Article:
Hereditary Spastic Paraplegia Type 43 (SPG43) is Caused by Mutation in C19orf12

Authors

  • Guida Landouré,

    Corresponding author
    1. Neurogenetics Branch, National Institute of Neurological Disorders and Stroke, National Institutes of Health, Bethesda, Maryland
    • Service de Neurologie, Centre Hospitalier Universitaire du Point “G”, Bamako, Mali
    Search for more papers by this author
  • Peng-Peng Zhu,

    1. Neurogenetics Branch, National Institute of Neurological Disorders and Stroke, National Institutes of Health, Bethesda, Maryland
    Search for more papers by this author
  • Charles M. Lourenço,

    1. Department of Neuroscience and Behaviour Sciences, School of Medicine of Ribeirão Preto, University of Sao Polo, Sao Polo, Brazil
    Search for more papers by this author
  • Janel O. Johnson,

    1. Laboratory of Neurogenetics, National Institute on Aging, National Institutes of Health, Bethesda, Maryland
    Search for more papers by this author
  • Camilo Toro,

    1. NIH Undiagnosed Diseases Program, NIH Common Fund, Office of the Director, National Institutes of Health, Bethesda, Maryland
    Search for more papers by this author
  • Katherine V. Bricceno,

    1. Neurogenetics Branch, National Institute of Neurological Disorders and Stroke, National Institutes of Health, Bethesda, Maryland
    Search for more papers by this author
  • Carlo Rinaldi,

    1. Neurogenetics Branch, National Institute of Neurological Disorders and Stroke, National Institutes of Health, Bethesda, Maryland
    Search for more papers by this author
  • Katherine G. Meilleur,

    1. Tissue Injury Branch, National Institute of Nursing Research, National Institutes of Health, Bethesda, Maryland
    Search for more papers by this author
  • Modibo Sangaré,

    1. Neurogenetics Branch, National Institute of Neurological Disorders and Stroke, National Institutes of Health, Bethesda, Maryland
    Search for more papers by this author
  • Oumarou Diallo,

    1. Neurogenetics Branch, National Institute of Neurological Disorders and Stroke, National Institutes of Health, Bethesda, Maryland
    Search for more papers by this author
  • Tyler M. Pierson,

    1. Neurogenetics Branch, National Institute of Neurological Disorders and Stroke, National Institutes of Health, Bethesda, Maryland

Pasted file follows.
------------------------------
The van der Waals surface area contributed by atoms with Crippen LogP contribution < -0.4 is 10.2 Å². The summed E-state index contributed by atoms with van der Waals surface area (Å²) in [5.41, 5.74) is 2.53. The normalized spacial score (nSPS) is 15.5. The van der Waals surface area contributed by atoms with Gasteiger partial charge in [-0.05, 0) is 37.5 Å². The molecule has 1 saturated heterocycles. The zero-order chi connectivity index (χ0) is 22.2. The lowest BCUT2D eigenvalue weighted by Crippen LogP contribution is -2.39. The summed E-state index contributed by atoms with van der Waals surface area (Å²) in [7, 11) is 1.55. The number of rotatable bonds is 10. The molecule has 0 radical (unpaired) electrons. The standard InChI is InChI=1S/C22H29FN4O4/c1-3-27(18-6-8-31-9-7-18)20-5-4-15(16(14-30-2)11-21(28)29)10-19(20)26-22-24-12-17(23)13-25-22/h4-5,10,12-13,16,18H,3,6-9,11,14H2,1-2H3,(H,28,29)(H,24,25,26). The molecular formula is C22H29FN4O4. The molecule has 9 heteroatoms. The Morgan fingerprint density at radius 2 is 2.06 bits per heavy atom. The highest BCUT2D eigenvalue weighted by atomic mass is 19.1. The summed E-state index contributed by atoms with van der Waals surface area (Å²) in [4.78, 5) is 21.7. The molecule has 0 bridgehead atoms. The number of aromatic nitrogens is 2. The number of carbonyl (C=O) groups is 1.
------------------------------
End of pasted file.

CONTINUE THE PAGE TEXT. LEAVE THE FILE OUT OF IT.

2. NIH Undiagnosed Diseases Program, NIH Common Fund, Office of the Director, National Institutes of Health, Bethesda, Maryland
    Search for more papers by this author
  • Hiroyuki Ishiura,

    1. Department of Neurology, Graduate School of Medicine, University of Tokyo, Tokyo, Japan
    Search for more papers by this author
  • Shoji Tsuji,

    1. Department of Neurology, Graduate School of Medicine, University of Tokyo, Tokyo, Japan
    Search for more papers by this author
  • Nichole Hein,

    1. Department of Neurology, University of Michigan Medical School, Ann Arbor, Michigan
    Search for more papers by this author
  • John K. Fink,

    1. Department of Neurology, University of Michigan Medical School, Ann Arbor, Michigan
    2. Geriatric Research Education and Clinical Center, Ann Arbor Veterans Affairs Medical Center, University of Michigan, Ann Arbor, Michigan
    Search for more papers by this author
  • Marion Stoll,

    1. Northcott Neuroscience Laboratory, ANZAC Research Institute, University of Sydney, Sydney, Australia
    Search for more papers by this author
  • Garth Nicholson,

    1. Northcott Neuroscience Laboratory, ANZAC Research Institute, University of Sydney, Sydney, Australia
    Search for more papers by this author
  • Michael A. Gonzalez,

    1. Department of Human Genetics and John P. Hussman Institute for Human Genomics, University of Miami Miller School of Medicine, Miami, Florida
    Search for more papers by this author
  • Fiorella Speziani,

    1. Department of Human Genetics and John P. Hussman Institute for Human Genomics, University of Miami Miller School of Medicine, Miami, Florida
    Search for more papers by this author
  • Alexandra Dürr,

    1. AP-HP, Department of Genetics and Cytogenetics, Pitié-Salpêtrière Hospital, Paris, France